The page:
The Word on the Week


It was slightly embarrassing to be describing to former colleagues this week the location of our new church premises as the name GRACE has not yet been fixed to the front of the building! It blends in well with the street-scape and whilst we might not wish for prominence some distinguishing marks would be useful.
It did lead however to some consideration of the word ‘grace’. The dictionary quotes 11 different meanings but the one that applies to the church is ‘God’s unmerited favour’.

There is an incident in Victor Hugo’s play Les Miserables which illustrates it well. At the start of the play we meet Jean Valjean who is an embittered convict who cannot seem to relinquish his life as a thief. He is on the run and is given shelter in a cathedral. In the morning he has gone and so has the silver! The police catch him and bring him and the silver back to the Bishop. The latter rebukes Jean for leaving so soon and for leaving behind the two majestic candlesticks which the Bishop puts into the bag containing the silver.
He bids Jean farewell in front of the bewildered police and Jean gladly takes his leave!

This act of grace when the recipient deserved the reverse illustrated the Biblical use of the word. In addition, you cannot come to a place where God says “No more grace for you”. This is shown by the Bishop’s generosity in handing over the remaining articles of value, the two candlesticks. God’s grace is far deeper than the depth we may sink to.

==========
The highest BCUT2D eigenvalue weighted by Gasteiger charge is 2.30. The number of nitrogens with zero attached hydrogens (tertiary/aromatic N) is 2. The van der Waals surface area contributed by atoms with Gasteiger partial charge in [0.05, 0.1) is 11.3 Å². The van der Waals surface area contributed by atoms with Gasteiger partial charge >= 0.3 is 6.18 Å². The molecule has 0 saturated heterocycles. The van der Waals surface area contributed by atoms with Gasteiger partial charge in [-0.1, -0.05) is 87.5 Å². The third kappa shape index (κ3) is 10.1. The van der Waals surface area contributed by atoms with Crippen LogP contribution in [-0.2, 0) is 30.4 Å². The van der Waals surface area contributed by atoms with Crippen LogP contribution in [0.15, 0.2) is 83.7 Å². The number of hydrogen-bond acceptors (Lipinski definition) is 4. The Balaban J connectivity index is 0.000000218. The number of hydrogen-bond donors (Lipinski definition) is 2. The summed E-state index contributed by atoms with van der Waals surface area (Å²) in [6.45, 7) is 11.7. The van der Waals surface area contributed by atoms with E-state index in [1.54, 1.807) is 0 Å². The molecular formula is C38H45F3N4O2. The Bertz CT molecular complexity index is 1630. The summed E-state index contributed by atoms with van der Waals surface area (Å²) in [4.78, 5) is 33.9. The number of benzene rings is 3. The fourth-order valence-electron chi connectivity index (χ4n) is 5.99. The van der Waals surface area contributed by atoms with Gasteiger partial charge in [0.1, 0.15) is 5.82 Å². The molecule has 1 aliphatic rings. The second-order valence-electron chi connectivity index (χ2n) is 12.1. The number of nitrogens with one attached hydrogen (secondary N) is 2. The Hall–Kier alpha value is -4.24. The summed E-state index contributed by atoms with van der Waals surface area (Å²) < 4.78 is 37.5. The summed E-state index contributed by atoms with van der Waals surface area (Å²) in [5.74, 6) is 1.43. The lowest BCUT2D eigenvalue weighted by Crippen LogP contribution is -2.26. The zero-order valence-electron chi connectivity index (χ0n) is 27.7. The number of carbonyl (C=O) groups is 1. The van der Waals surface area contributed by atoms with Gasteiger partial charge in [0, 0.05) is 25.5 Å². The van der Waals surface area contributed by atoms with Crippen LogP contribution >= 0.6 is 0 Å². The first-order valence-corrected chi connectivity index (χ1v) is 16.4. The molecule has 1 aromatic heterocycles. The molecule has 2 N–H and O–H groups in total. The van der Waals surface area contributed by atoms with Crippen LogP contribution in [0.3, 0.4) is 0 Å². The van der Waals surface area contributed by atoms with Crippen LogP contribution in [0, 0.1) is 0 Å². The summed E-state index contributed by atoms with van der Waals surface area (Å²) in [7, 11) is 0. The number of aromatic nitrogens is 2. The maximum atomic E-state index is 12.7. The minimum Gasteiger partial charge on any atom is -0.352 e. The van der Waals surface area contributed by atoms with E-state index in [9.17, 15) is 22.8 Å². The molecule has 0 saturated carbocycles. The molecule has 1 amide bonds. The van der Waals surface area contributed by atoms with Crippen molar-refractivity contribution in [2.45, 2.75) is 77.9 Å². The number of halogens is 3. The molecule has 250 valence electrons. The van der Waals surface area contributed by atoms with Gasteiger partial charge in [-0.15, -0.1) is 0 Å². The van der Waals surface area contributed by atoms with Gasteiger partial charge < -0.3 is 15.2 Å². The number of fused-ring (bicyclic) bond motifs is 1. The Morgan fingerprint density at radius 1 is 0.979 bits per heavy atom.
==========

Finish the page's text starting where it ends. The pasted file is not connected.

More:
The fact is that all God’s blessings come to us by His grace. There are none of us that merit any of them. As the Psalmist says in chapter 14 Verses 2 and 3 –
The Lord looks down from heaven on the children of man,
to see if there are any who understand,
who seek after God.
They have all turned aside; together they have become corrupt;
there is none who does good,
not even one.
Our best acts come from mixed motives. Sin is endemic in the human race from its beginning. The universality of sin is an empirical fact and which is easy to demonstrate! (G K Chesterton).
The question is “Has God grace to match the situation?” St Paul gives the answer (2 Timothy Chapter 1 verses 8 to 10) …God, who saved us and called us to a holy calling, not because of our works but because of his own purpose and grace, which he gave us in Christ Jesus before the ages began, and which now has been manifested through the appearing of our Saviour Christ Jesus, who abolished death and brought life and immortality to light through the gospel”
The only part we can contribute towards our salvation is our sins. When we turn from them and look to Jesus who took them on his body on the cross paying the price we should have paid, “the Son of Man came not to be served but to serve, and to give his life as a ransom for many” (St Mark Chapter 10 verse 45).
Those who trust in the work of Jesus on the cross on their behalf experience the forgiveness
which deals with guilt and brings freedom to live a new life (Romans Chapter 6 verse 4).
Hugo has the grace shown to Valjean change him completely till at the end he makes restitution returning the candlesticks to the now dying Bishop. The reality for the sinner who comes to Jesus is much better!